1766 unsigned manuscript copy of the Beck map, featured on this website, provides clear legibility for most names and icons. However, inconsistencies with annotated maps raises questions about the sources used to create this map.
1766 Zöllner manuscript copy of the Beck map, featured on this website, provides an interesting depiction but not as legible as other copies. Inconsistencies with annotated maps raises questions about the sources used to create this map.
The 1767 Küffner manuscript copy of the Beck map, used on this website, with a copy having hand-tinted coastline and slightly different presentation here, was created to accompany the C.G.A. Oldendorp History of the Mission of the Evangelical Brethren on the Caribbean Islands of St. Thomas, St. Croix, and St. John describing the Moravian missionary work in St. Croix can also be found here. While this map may not appear to be as orderly as the Beck maps, lines drawn on this map where the estate boundaries should be located place all the settlement and sugar mill icons neatly within the appropriate estates.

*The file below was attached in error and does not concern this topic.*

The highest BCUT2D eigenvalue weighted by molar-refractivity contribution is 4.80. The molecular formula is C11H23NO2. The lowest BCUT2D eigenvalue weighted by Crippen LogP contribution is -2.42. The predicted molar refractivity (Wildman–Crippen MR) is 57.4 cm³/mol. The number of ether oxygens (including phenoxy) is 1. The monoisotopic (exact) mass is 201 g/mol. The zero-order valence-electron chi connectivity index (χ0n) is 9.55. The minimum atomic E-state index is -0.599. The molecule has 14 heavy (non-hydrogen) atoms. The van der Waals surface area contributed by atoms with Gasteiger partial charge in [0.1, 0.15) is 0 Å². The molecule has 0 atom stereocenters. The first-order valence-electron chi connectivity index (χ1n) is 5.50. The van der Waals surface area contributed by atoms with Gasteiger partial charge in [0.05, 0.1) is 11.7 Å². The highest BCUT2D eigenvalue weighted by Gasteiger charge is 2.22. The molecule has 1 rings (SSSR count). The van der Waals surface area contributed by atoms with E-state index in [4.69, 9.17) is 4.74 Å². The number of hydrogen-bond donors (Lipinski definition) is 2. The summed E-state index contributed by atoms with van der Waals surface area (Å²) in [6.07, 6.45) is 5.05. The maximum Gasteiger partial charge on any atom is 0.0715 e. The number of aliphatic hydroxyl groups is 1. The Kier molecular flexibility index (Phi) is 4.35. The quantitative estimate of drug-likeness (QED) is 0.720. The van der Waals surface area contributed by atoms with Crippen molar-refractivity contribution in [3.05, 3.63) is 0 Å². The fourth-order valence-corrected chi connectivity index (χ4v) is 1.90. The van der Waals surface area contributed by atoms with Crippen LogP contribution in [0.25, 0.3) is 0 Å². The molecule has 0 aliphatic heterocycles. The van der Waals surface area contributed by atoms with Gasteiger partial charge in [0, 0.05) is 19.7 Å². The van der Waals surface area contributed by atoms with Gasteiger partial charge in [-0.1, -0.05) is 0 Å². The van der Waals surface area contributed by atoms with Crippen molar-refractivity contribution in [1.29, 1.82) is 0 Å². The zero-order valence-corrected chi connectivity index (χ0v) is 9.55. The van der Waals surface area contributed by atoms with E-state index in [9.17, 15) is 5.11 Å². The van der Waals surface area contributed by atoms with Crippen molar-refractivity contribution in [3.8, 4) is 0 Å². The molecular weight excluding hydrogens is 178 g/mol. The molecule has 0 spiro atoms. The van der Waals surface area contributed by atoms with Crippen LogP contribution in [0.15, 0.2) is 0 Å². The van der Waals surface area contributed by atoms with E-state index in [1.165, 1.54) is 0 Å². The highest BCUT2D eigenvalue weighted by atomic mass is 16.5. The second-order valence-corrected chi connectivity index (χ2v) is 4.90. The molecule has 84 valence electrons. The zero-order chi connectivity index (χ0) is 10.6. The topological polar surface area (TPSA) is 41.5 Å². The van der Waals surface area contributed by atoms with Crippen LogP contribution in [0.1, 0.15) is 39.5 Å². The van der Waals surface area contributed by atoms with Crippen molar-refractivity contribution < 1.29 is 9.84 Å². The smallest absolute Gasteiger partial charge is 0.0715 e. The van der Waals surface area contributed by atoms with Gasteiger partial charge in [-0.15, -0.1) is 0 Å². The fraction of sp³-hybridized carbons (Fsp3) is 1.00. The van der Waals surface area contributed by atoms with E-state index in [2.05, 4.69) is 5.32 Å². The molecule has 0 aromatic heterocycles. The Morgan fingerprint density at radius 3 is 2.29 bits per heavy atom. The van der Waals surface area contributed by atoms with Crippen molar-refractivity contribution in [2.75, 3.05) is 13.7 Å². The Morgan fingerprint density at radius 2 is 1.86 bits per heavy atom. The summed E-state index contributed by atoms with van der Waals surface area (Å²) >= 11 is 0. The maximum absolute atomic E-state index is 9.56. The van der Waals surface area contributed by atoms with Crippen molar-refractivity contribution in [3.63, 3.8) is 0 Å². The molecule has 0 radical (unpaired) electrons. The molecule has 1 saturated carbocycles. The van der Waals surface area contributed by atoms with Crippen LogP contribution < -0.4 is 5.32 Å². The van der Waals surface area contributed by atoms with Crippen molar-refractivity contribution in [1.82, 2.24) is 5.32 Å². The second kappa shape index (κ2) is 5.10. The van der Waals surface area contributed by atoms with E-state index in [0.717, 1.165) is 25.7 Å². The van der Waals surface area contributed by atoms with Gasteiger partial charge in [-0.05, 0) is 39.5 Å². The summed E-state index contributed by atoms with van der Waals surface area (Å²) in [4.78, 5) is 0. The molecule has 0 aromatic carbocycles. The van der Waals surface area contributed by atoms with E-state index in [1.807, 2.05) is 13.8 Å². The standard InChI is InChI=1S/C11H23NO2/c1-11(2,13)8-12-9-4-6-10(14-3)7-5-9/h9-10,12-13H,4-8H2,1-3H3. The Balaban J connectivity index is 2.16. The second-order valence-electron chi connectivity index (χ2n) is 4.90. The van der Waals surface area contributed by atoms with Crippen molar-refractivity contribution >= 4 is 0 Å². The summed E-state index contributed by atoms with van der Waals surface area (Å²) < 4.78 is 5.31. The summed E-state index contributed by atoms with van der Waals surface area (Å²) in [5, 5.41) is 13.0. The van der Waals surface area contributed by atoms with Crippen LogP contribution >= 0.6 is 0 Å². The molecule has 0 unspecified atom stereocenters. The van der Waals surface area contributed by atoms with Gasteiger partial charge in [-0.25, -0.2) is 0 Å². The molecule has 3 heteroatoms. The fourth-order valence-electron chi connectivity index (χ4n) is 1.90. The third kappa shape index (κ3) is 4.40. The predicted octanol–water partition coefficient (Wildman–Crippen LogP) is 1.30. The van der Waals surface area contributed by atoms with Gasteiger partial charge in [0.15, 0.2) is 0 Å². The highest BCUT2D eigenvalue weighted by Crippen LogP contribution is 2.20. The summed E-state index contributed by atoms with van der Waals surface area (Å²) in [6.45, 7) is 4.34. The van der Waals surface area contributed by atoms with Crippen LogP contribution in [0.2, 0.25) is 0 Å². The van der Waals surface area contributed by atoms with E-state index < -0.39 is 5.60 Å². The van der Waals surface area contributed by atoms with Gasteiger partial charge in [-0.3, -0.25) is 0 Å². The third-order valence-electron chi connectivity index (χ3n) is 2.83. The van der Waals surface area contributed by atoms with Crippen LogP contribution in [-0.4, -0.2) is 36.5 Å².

A chapter reviewing the editorial liberties taken by the publisher of Oldendorp’s work, making it significantly more amenable to the European sensibilities of the time, compares the manuscript submitted for publication to the published book. The Overly Candid Missionary Historian: C.G.A. Oldendorp’s Theological Ambivalence over Slavery in the Danish West Indies by Anders Ahlbäck can be found in Ports of Globalisation, Places of Creolisation, published in 2016.
Other images of the materials published with the Oldendorp book can be found here.
In the early 1790s, two manuscript maps after the Beck map included landowner names without any sugar mill icons. The first map was created by Mühlenfels in 1790, featured on this website, and appears online in two sheets, with the western half of St. Croix appearing here and the eastern half of St. Croix appearing here.